Tuesday, June 30, 2015

St Helena's Chapel of Ease


Over the weekend we spent some time on St Helena's Island, one of the larger sea islands, or barrier islands, on the coast of South Carolina.

St Helena's has an interesting and unique history as it was later owned by slaves who worked on the plantations for generations before the Civil War.

But, more about that in a later post.

In the days of rice plantations there were thousands of slaves who called the island home and only a few white people who lived and worked there full time. The big plantation houses were summer homes for the families of the owners to escape the heat in Beaufort and enjoy the cooling sea breezes.


This small church, built in 1740 as a "chapel of ease," served planters from Beaufort when they could not regularly attend services in Beaufort.

It was once known as the White Church, as the tabby construction, a mixture of oyster shells and lime, caused it to appear to glow with a white light when it was new.





Tabby is made by burning oyster shells to create lime, then mixing it with water, sand, ash and broken oyster shells. The oyster shells came from huge piles of shells built up from Indian camps over many generations.





On November 4,1861, the Sunday service at the chapel was interrupted by a messenger with news that Beaufort was about to be invaded by Union troops.










A beautiful vault was built for the Fripp family who were instrumental in getting the church built. All the planters fled from the island with the arrival of Union troops in 1861. The vault was opened by vandals and Union soldiers bricked up the opening to repair it. The next morning most of the bricks had been removed and stacked neatly to the side.

People were convinced that supernatural forces were at work and the vault has been left as it was, only partially closed.

Union soldiers used the building for services during the Civil War, as did northerners who came to the area after the war to educate and train the freed slaves.

It was destroyed by a forest fire in 1886 and never repaired.

By 1812, the population of St. Helena Island had increased to the extent that the chapel of ease was designated a parish church. The church was virtually abandoned when the planters evacuated the island in the fall of 1861.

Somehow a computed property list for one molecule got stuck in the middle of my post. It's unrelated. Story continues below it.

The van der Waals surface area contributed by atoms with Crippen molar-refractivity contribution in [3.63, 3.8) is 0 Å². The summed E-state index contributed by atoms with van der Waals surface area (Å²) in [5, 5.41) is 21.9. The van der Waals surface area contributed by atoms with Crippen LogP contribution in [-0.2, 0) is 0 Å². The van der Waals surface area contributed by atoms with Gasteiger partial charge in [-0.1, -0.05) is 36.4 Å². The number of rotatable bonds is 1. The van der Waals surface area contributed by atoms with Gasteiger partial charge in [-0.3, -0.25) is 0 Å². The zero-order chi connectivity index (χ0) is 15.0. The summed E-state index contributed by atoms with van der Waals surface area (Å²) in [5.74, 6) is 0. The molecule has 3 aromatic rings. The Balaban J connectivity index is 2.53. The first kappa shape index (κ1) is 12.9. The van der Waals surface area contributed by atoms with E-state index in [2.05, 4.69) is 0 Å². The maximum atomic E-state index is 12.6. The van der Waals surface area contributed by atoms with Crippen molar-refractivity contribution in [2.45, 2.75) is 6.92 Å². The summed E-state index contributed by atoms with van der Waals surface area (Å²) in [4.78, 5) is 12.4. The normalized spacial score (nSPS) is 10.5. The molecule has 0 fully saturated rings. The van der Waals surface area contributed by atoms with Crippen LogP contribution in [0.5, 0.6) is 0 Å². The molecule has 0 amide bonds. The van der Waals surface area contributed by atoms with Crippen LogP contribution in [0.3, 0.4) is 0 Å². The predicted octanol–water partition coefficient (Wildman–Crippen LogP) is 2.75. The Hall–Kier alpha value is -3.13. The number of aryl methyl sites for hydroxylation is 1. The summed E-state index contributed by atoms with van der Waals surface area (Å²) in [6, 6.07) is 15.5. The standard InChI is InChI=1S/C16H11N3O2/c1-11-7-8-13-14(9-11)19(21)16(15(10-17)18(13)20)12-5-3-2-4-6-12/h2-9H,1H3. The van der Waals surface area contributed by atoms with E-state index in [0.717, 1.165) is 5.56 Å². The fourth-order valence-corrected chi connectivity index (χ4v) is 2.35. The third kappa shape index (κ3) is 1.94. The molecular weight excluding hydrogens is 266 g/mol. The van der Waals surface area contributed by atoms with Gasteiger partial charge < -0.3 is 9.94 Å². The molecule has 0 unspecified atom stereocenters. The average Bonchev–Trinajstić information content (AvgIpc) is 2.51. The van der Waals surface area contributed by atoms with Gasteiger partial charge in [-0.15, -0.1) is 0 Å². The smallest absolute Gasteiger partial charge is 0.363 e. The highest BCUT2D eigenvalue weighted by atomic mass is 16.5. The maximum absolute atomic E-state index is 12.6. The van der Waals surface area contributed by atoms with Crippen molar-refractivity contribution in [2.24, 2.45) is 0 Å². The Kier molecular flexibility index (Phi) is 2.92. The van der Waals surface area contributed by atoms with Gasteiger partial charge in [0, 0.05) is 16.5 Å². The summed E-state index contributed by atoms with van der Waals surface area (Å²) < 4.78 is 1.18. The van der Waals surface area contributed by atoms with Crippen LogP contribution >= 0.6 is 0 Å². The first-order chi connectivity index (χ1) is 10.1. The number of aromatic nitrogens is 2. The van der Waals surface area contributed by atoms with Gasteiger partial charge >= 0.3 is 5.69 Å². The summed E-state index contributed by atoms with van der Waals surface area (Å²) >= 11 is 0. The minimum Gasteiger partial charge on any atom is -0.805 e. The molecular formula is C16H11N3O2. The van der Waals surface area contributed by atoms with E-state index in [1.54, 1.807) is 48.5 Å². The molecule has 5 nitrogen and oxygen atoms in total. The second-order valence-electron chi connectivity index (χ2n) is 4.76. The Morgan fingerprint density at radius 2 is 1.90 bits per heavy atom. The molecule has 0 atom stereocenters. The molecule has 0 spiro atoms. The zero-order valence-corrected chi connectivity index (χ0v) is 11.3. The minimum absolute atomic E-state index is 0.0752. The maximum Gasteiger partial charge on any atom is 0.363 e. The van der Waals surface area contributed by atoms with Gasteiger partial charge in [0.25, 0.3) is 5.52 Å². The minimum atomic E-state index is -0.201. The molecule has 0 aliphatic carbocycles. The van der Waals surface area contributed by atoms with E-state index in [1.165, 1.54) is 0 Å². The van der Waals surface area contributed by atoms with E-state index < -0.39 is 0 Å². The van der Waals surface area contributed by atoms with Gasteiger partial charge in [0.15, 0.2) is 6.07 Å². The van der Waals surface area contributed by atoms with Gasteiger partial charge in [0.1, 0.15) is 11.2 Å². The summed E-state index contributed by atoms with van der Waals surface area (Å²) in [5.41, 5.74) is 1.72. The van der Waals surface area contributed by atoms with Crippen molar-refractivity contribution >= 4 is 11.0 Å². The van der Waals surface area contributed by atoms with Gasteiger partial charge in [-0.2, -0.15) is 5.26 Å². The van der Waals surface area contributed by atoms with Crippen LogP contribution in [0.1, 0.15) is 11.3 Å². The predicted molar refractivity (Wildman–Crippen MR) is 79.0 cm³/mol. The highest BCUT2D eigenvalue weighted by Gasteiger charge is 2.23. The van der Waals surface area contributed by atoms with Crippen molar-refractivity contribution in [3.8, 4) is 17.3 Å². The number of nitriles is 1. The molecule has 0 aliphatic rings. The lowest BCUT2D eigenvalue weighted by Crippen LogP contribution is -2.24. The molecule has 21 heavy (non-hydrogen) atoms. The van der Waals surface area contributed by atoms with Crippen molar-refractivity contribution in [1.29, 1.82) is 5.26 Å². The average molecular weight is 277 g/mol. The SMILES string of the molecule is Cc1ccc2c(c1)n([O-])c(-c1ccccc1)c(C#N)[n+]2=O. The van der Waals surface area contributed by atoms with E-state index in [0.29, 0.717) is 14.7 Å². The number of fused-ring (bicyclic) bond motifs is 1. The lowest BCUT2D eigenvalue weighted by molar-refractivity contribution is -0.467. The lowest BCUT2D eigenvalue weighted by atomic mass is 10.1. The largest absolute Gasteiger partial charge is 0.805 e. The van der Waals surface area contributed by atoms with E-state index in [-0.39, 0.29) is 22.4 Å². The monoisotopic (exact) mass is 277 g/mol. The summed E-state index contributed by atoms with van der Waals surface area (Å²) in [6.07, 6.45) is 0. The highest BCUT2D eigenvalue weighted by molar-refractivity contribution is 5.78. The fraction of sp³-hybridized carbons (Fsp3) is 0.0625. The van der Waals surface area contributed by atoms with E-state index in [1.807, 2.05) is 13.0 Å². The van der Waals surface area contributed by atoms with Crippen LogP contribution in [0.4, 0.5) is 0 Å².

1. Interesting post - especially Union troops being in that area from 1861 onwards???
    From a military point of view, I would have thought the South would have done
    everything possible to remove these troops from the area, especially considering
    the proximity of the city of Charleston, SC.

    The supernatural forces and neatly stacked bricks - well my imagination and
    biblical fantasies don't run quite that far. Still it is a nice kind of myth????

    Colin (Brisbane. Australia)
    PS; One of those days after a perfect one yesterday, one just
    wouldn't have a clue what the weather will do today - everything
    would be possible - except SNOW!

  2. I can only imagine what it was like when it was newly built. I imagine the local folklore abounds! Supernatural forces...perhaps or a grave robber:)

  3. Another interesting post about your new state.

  4. Such an interesting place to visit, and very grand I would imagine in all its former glory. I love some of the old superstitious tales.

  5. Cynthia the nature there is awesome especially trees with ham=nging branches. It is very interesting post of South

  6. There is such interesting history here. Thank you for sharing some of it with us, Cynthia. It's amazing that they figured out how to make lime by burning the oyster shells.

  7. I am also amazed at the knowledge of people when it comes to building materials. I can understand them crushing shells for building materials but who discovered burning them would create lime. Fascinating history.

  8. I like to read the history of the places you visit, very interesting and not always a pleasant one. Wars comes and goes over the centuries.

  9. Interesting, but weird happenings though. Passed down through the years I expect.

  10. You discover some of the most unusual and interesting places. This post gave me goosebumps. I love reading aboutand seeing these places you visit.

  11. I didn't even think you would be able to burn shells! Interesting. When you look deeper into an old ruin there are great stories - a good base for a historical novel.

  12. What interesting information and historical facts. If the shells of ancient buildings could only talk!

  13. Such an interesting history. What remains of the chapel is intriguing.

  14. Most interesting history. We saw huge Indian mounds of seashells in a state park in Florida last winter...

  15. That's a very interesting piece of history.